Governments’ actions in the transport industry could affect systems and technologies implementation in organizations. For instance, relying on government agencies to improve, fund and upgrade transport infrastructures could be a source of execution challenges for organizations. In addition, international jurisdiction may lack clear approaches to security issues and regulations (Pillai, 2006). This presents barriers to deployment of systems and technologies for tracking cargos. Many private organizations have raised their concerns about using open network systems when handling proprietary data. In such cases, inadvertent exposure of data in open systems and vulnerability of such systems and technologies affect implementation in such organizations.
Finally, employees may resist change in organizations. Consequently, they avoid the implementation of new systems and technologies due to expected training, possible loss of jobs or inability to operate new systems and technologies.
Organizations that wish to create competitive advantage have focused on adoption and implementation of systems and technologies to support their operations, but system and technology barriers could hinder their efforts.
Development of Alternate Action
System and technology security
Data security concerns, particularly in open systems remain a major challenge for many organizations. In addition, many jurisdictions have different laws on information security and data handling. Consequently, transportation system and communication technology integration has experienced drawbacks. Alternative solutions should ensure system computability through integrated platforms that support real-time data collection and reporting for effective decision-making. Moreover, alternative system and technology solutions must address threats and vulnerability to enhance implementation of such solutions.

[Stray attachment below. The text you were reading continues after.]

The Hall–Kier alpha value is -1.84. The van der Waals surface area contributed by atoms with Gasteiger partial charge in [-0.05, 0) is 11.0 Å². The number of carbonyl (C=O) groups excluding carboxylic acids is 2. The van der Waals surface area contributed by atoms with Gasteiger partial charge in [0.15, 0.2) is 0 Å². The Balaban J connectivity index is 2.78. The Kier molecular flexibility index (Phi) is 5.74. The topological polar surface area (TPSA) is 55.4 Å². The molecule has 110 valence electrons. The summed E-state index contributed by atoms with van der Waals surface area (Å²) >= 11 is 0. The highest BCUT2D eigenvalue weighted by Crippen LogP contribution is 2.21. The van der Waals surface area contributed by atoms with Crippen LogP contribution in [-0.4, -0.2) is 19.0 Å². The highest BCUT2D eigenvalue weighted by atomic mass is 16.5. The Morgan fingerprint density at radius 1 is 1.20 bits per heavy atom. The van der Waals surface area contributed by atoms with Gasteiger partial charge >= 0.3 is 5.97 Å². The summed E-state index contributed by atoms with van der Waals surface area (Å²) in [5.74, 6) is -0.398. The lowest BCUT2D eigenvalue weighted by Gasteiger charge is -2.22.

Overcoming internal barriers
Organizations should handle internal barriers to intermodal system and technology implementation. For instance, they should have adequate senior management support and allocate resources to drive implementation processes. In addition, the complex nature of intermodal transportation requires system and technology developers to create secure, seamless solutions that can meet demands by global clients. Organizational innovations and technologies must continue to drive performance and competitiveness as they strive to overcome implementation barriers (Konings, 2008).
- Organizations should allocate adequate resources and secure senior executives’ support for system and technology implementation.
- There is a need for collaboration between stakeholders to provide effective solutions for the intermodal transportation.
- Effective implementation of intermodal transportation requires a multifaceted approach because of the complexity of the modes and the need for real-time data collection. In addition, technological and organizational innovations are critical in overcoming implementation barriers and improving performance and competitiveness of intermodal transportation systems.
Caris, A., Limbourg, S., Macharis, C., van Lier, T., & Cools, M. (2014). Integration of inland waterway transport in the intermodal supply chain: a taxonomy of research challenges. Journal of Transport Geography, 41, 126–136.
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Dwyer, L. (1994). Intermodalism and ISTEA: The Challenges and the Changes. Public Roads, 58(2), 1.
Konings, J. (2008). The Future of Intermodal Freight Transport: Operations, Design and Policy: Transport Economics, Management and Policy Series. Northampton, MA: Edward Elgar Publishing.
Pillai, N. (2006). Key Issues and Challenges in Intermodal Transportation Security. Web.
U.S. Department of Transportation. (2005). The Freight Technology Story: Intelligent. Web.